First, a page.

Reader Update

This site will soon become a redirect for the new politicalscene.ca. For all the latest from The Canadian Political Scene, head on over to the site and like us on your social network of choice!

Retailers’ Greed Cost Canadian Economy $20bn

A shopper drags boxes of televisions through the aisles at Best Buy Black Friday last year. Canadians going to the U.S. to find retail bargains costs the Canadian economy at least $20 billion a year, BMO estimates.It is no surprise that Canadians are scurrying across the boarder. Go into most Canadian stores and look for the same products in the United States and you will realize that we have been gauged for some time.

With a dollar close to or above parity and even during the times of the strong dollar, Canadians paid at least 20% more than their American counterparts before taxes for the exact same products.This number has since shrunk to 14% but the greed of Canadian retailers is inexcusable and the reason why smart Canadians shop across the border.

While a new report from the Bank of Montreal blames the Conservative move to raise duty-free limits on items purchased in the US, I am taking the opportunity as a consumer who is fed up of being gauged to make this point clear and hope others agree and spread the word: it isn’t the increase in duty-free that will kill our economy, it is greed that is sending Canadians across the border that is.

"A culmination of factors is likely to unleash a wave of Canadians cross-border shopping this summer in numbers not seen in two decades," BMO chief economist Doug Porter said.

"There are already more than 50 million visits to the U.S. by Canadian residents annually ... (and) those numbers are poised to swell when Ottawa increases the duty-and-tax free limits on June 1."

In March’s budget, the Conservatives increased the duty-free limit on stays longer than 24 hours to $200 from $50 and for visits longer than 48 hours, to $800 from $400.

Porter said that cross-border shopping has cost the Canadian economy over $20 billion.

"Even at a conservative estimate of five per cent, we are talking over $20 billion a year," he said.

"If correct, that represents a real drain on domestic retail sales, employment and government revenues — a drain that looks (likely) to deepen."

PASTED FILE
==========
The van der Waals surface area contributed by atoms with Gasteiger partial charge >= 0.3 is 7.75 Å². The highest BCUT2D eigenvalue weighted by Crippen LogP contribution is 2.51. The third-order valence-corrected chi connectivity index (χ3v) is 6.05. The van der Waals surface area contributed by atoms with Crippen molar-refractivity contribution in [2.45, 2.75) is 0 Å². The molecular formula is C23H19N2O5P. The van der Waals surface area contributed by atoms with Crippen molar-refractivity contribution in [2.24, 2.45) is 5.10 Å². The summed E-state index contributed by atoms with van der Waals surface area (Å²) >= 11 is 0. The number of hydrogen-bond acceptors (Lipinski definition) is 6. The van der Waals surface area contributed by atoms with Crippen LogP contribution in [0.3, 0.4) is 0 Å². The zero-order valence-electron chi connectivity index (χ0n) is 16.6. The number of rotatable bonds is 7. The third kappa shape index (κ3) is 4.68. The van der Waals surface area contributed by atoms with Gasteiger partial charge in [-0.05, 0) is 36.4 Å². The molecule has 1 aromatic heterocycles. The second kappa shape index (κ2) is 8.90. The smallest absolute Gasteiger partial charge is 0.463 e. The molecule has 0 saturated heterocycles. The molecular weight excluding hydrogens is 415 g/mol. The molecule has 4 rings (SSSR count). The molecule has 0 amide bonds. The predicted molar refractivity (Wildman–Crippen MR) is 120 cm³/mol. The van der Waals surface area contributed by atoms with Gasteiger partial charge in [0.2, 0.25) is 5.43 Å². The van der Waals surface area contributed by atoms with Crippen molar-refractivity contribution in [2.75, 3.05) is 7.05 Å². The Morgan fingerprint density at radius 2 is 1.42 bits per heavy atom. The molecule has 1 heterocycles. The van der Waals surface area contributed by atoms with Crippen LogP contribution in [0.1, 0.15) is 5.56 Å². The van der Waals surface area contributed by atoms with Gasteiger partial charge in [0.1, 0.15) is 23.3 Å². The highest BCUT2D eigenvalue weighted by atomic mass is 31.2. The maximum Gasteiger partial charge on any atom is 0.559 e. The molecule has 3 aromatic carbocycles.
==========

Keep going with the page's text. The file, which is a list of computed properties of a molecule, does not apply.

The Retail Council of Canada blamed multinational companies for charging Canadians more for goods than Americans and claim that this is the reason for the price gap. They also claim that federal duties, less competition and higher transportation costs in Canada are all contributing factors to the reason why Canadians are gauged at Canadian stores, despite the dollar being worth $1.02 US.

Between 1995 and 2005, Porter said that the ratio of Canadian visits to the United States was one to one, now, the ratio is 2.7 to one.

"There has never been more Canadians heading south than now. On the flip side ... overall visits by Americans (to Canada) are now running at the lowest level in more than 40 years," Porter said.

Greed is to blame for lower revenues at stores and the loss of customers along with the loss of over $20 billion. The trick to getting more money is not raising prices to extremely expensive rates and keeping a small and unwilling group of consumers, the way to do so is to lower prices as low as possible and get a larger influx of customers. Retailers: if the government is the cause for your expensive prices that are doing Canadians no favor, do speak out. The problem of greed in Canada isn’t new, it’s been here for a while. Here’s how bad it was last year: Canada has been Consumed By Greed.

So Canadians pay 14% more on the exact same products that Americans do on average, and then we are taxed more than Americans and now we learn that Canada lost $20 billion due to Canadian consumers shopping elsewhere. Should the federal government step in and remove the causes of greed in Canada? Let us know: Facebook,Twitter,Google+.